There comes a time in nearly every life when framed posters can no longer pass for art.
Whatever adorned your dorm room wall is probably not what you want above your mantel when you’re, say, 27. And certainly not when you’re 47.
But you don’t have to buy something mass-produced and impersonal at Target to upgrade your art collection. (And believe me, I love Target as much as the next person. It’s just not where I buy art.)
When you’re ready to trade in your neon beer sign for something with staying power, consider these ideas. You can find original art on (almost) a beer budget.
Follow the nonprofit art-on-billboards team on social media (@ArtPopStreetGal on Facebook), and learn when Founder Wendy Hickey’s hosting her next quarterly art sale. The works of the current crop of ArtPoppers are shown, gallery-style, four times a year at Le Meridien Hotel. Can’t wait to get your fix? Visit the ArtPop website artists’ page. From there, you can find individual artists’ websites for pricing info.
A number of well-regarded artists (Sharon Dowell, Linda Luise Brown, among others) have studios at the South End coworking space that participates in the free South End Gallery Crawl on the first Friday of every month. “This not only includes our latest exhibition, but also open studios,” said C3 Lab Artistic Director Micah Cash. “All member artists are listed on our website, and collectors are encouraged to schedule appointments with artists directly.”
C3’s lobby features a rotating display of work from member artists. But the best time to buy may be at the annual members’ exhibition in December. The opening reception is Friday, Dec. 7 from 7-10 p.m.
Charlotte’s oldest nonprofit art gallery was forced to close its long-time location in SouthEnd. Fortunately, the co-op found even bigger space in NoDa along the Light Rail’s Sugar Creek stop. Local artists can rent studio space at CAL and display their work in their own space and at exhibitions which change monthly. www.charlotteartleague.com
The annual market in the Ross Gallery (inside the Overcash building) on CPCC’s Central Campus is happening every Monday through Thursday from 10 a.m. to 2 p.m. through Dec. 5. Students, faculty and some local artists have works – from ceramics to paintings to photography – for sale. Many are under $50.
Really. The wall-size paintings may be budget busters, but don’t let that stop you from asking staff about smaller works by artists you love. Gallerists often have – tucked away in a back room – works on paper, and studies for larger works, by artists they represent.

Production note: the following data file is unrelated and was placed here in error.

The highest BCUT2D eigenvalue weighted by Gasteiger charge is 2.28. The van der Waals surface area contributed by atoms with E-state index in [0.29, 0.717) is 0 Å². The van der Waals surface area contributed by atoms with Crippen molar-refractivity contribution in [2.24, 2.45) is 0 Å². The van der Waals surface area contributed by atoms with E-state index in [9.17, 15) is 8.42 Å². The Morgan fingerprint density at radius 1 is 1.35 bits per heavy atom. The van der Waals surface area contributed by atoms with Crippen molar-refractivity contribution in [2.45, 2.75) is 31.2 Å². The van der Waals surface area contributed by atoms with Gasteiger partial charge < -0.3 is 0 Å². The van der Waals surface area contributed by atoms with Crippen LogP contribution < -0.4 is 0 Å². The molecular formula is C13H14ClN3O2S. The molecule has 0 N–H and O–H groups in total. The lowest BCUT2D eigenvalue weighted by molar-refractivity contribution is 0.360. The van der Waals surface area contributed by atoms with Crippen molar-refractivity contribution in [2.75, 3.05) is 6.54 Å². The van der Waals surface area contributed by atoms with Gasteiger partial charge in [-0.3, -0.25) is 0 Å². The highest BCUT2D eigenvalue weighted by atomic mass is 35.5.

When I fell hard for an Anne Harkness painting of chairs (a frequent motif) at Davidson’s AVA Gallery that was outside my budget, the gallery manager steered me to Harkness’s 8 x 10 studies. I considered dozens before finding just the right piece for $100.
Don’t turn your nose up at the thought. Those willing to get up before dawn and pick through piles of crapola may just be rewarded. One of my finest paintings is an old oil landscape that came from a long-abandoned Queens Rd. West mansion.
Goodwill, Habitat ReStores, etc.
You’re not likely to find a David Hockney, but you can find something original for a nice price. A grouping of vintage paint-by-numbers artwork (and I see one nearly every time I’m at a resale shop) looks cool on a gallery wall, and a single one might be had for as little as $20.
This lovely South End spot featuring art and craft is a great place for a novice collector to begin. Check out the website’s “Art for $500 and Under” page. And don’t forget that art encompasses more than 2-D works. A collection of handmade pottery mugs, vases or bowls can be an inexpensive way to begin an art collection.
The NoDa boutique has textiles, pottery, paintings, photography, jewelry and more – all by local makers.
The Plaza Midwood furniture and art collective has works by local artists such as Rod Wimer and Studio KMO plus a rotating exhibition featuring local talent. Some works are beyond the budget of an emerging collector, but you can generally find something small and special for under $200.
Be still, my heart. On a rainy weekend, there’s nothing better than getting lost amid the aisles of this South Blvd. institution. (There’s a newer location in downtown Gastonia, too.) Grab some popcorn, and enjoy the hunt. It feels good to repurpose and recycle.
Everything at this twice-yearly, always-packed marketplace is either vintage or handmade. The next one is just around the corner – Nov. 17 from 9 a.m. to 4 p.m. at The Fillmore.